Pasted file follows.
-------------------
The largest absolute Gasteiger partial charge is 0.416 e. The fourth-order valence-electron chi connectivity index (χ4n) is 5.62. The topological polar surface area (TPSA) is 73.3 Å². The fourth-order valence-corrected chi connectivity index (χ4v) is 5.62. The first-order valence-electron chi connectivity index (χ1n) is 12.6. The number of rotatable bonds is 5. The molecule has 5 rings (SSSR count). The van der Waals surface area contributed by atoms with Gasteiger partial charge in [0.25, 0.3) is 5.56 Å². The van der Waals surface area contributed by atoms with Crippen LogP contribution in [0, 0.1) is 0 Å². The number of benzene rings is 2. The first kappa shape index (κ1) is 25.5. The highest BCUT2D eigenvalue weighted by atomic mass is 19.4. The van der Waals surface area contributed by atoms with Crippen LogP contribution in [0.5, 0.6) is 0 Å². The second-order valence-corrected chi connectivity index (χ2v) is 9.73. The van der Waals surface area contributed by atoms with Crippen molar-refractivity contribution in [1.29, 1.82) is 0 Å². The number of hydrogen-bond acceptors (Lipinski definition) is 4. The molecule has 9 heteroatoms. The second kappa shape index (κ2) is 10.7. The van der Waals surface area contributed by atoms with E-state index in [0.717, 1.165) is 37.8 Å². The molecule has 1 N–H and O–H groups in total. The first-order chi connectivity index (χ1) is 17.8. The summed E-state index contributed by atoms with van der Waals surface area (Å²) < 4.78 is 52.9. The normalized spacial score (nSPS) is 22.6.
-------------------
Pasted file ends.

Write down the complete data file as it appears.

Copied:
The largest absolute Gasteiger partial charge is 0.416 e. The fourth-order valence-electron chi connectivity index (χ4n) is 5.62. The topological polar surface area (TPSA) is 73.3 Å². The fourth-order valence-corrected chi connectivity index (χ4v) is 5.62. The first-order valence-electron chi connectivity index (χ1n) is 12.6. The number of rotatable bonds is 5. The molecule has 5 rings (SSSR count). The van der Waals surface area contributed by atoms with Gasteiger partial charge in [0.25, 0.3) is 5.56 Å². The van der Waals surface area contributed by atoms with Crippen LogP contribution in [0, 0.1) is 0 Å². The number of benzene rings is 2. The first kappa shape index (κ1) is 25.5. The highest BCUT2D eigenvalue weighted by atomic mass is 19.4. The van der Waals surface area contributed by atoms with Crippen LogP contribution in [0.5, 0.6) is 0 Å². The second-order valence-corrected chi connectivity index (χ2v) is 9.73. The van der Waals surface area contributed by atoms with Crippen molar-refractivity contribution in [1.29, 1.82) is 0 Å². The number of hydrogen-bond acceptors (Lipinski definition) is 4. The molecule has 9 heteroatoms. The second kappa shape index (κ2) is 10.7. The van der Waals surface area contributed by atoms with E-state index in [0.717, 1.165) is 37.8 Å². The molecule has 1 N–H and O–H groups in total. The first-order chi connectivity index (χ1) is 17.8. The summed E-state index contributed by atoms with van der Waals surface area (Å²) < 4.78 is 52.9. The normalized spacial score (nSPS) is 22.6.